An airline pilot and his wife are forced to face the consequences of her alcoholism when her addictions threaten her life and their daughter's safety. While the woman enters detox, her husband must face the truth of his enabling behavior.
Some thirty years after Arlis witnesses his father murdering a family, he runs into Kay, who happens to be the family's baby who was spared. Kay and Arlis suspect nothing about each other, ... See full summary »
A down-and-out film producer agrees to make his nephew's film about 19th century English statesman Benjamin Disraeli, but can only get financing if he casts a well-known action star. ... See full summary »
An aspiring young physician, Robert Merivel found himself in the service of King Charles II and saves the life of a spaniel dear to the King. Merivel joins the King's court and lives the ... See full summary »
Robert Downey Jr.,
Kate and her actor brother live in N.Y. in the 21st Century. Her ex-boyfriend, Stuart, lives above her apartment. Stuart finds a space near the Brooklyn Bridge where there is a gap in time.... See full summary »
Edward Walters, an auto mechanic, falls for the intelligent and beautiful Catherine Boyd. It is love at first sight. There is however a problem, she's engaged to jerk James Moreland. Fortunately, Catherine's uncle likes Ed, and with his friends they scheme to make Catherine fall for Ed. The comedy in this movie stems from the fact that Catherine's uncle is none other than Albert Einstein, who's portrayed as a fun loving genius, as are his mischievous colleagues, Nathan, Kurt and Boris. Written by
When Ed is describing to his fellow mechanics what it was like to fall in love with Catherine, he uses the phrase 'mind meld', which wasn't "invented" until Star Trek came along approximately 10 years later. See more »
[referring to Ed]
I mean, it's not as if he has never shown signs of *normal* intelligence.
Think of that! Nuclear fusion.
I suppose these things happen. Idiot-savant, you know. A mental patient plays perfect chess. A nine year old from Alabama suddenly starts speaking in iambic pentameter...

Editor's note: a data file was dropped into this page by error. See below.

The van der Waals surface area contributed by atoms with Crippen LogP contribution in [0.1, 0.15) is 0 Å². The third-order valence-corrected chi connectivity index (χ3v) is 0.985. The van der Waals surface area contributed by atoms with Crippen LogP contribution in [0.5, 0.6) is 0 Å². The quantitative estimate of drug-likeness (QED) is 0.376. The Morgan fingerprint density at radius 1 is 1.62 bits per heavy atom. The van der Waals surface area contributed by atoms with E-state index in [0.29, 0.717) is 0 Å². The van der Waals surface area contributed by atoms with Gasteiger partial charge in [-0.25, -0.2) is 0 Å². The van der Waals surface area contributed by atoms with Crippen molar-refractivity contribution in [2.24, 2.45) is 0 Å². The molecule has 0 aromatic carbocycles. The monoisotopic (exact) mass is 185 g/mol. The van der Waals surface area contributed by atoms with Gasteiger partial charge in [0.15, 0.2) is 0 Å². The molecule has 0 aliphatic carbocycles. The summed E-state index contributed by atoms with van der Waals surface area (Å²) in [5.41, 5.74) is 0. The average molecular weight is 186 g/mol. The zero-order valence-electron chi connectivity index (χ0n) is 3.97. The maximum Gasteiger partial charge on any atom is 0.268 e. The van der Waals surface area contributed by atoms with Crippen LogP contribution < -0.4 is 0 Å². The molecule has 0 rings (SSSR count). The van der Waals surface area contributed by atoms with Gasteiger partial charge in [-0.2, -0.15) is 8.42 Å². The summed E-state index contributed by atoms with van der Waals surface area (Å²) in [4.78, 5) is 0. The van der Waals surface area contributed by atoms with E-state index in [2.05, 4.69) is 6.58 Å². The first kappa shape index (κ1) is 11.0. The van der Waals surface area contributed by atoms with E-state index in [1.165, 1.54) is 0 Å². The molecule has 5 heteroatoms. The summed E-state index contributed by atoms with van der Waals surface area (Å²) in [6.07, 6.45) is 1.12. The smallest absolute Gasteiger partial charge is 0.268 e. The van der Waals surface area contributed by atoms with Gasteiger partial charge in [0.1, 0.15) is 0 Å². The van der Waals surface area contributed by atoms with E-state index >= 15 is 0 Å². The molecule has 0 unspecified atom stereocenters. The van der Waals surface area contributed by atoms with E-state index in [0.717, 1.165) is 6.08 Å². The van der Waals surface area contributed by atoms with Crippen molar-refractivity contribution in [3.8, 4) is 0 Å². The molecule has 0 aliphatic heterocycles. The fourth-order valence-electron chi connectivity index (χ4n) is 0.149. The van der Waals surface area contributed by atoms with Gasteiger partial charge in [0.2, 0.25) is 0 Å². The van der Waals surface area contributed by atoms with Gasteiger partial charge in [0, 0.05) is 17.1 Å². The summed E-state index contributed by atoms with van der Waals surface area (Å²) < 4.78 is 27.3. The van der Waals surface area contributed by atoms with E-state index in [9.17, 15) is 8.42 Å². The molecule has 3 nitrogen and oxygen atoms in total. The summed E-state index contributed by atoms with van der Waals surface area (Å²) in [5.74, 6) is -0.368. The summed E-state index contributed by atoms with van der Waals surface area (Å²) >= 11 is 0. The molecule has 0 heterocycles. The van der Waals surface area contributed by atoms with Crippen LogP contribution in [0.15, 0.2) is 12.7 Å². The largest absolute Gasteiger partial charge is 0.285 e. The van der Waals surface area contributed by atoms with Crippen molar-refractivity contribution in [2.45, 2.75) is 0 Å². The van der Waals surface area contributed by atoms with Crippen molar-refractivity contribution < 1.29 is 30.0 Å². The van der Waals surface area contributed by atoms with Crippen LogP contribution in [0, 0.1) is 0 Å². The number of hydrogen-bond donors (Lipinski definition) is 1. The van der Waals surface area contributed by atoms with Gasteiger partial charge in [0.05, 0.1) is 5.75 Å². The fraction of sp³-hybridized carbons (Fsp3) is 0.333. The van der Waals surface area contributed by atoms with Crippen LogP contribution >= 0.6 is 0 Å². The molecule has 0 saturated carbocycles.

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Several characters' names are given incorrectly in the credits; Stephen Fry's character is spelled "James Morland" without the E, Lou Jacobi's character Kurt Gödel is spelled with no umlaut over the O, and Tony Shalhoub's character is titled "Bob Watters," not Bob Rosetti as given throughout the film. See more »
perfect blend of goofy, sweet, funny, romantic and scientific
Bottom line - best romantic comedy ever. This movie accomplishes what all great movies strive for: the creation of a world and time that we want to re-visit and makes us glad to be part of the human race. When I am blue, this movie lifts my spirit and makes me laugh (and that is still true after many viewings - always fresh).
All of the actors are in top form. The characterizations are so dead on and the characters mesh so well together that you forget the actor (usually difficult to do with Matthau, Robbins and Ryan). The supporting cast is consistently brilliant: Fry ("agae", "a total pygmy package"!), Jacoby & Saks & Maher (the three theoretical physicists as "Greek chorus" - "but time doesn't exist"), Durning ("something we can launch from NJ"), Shalhoub & Whaley (Robbins' boss and co-worker at the service station), and Curits (Eisenhower - how many comedies have Eisenhower??).
Don't miss this overlooked treasure.
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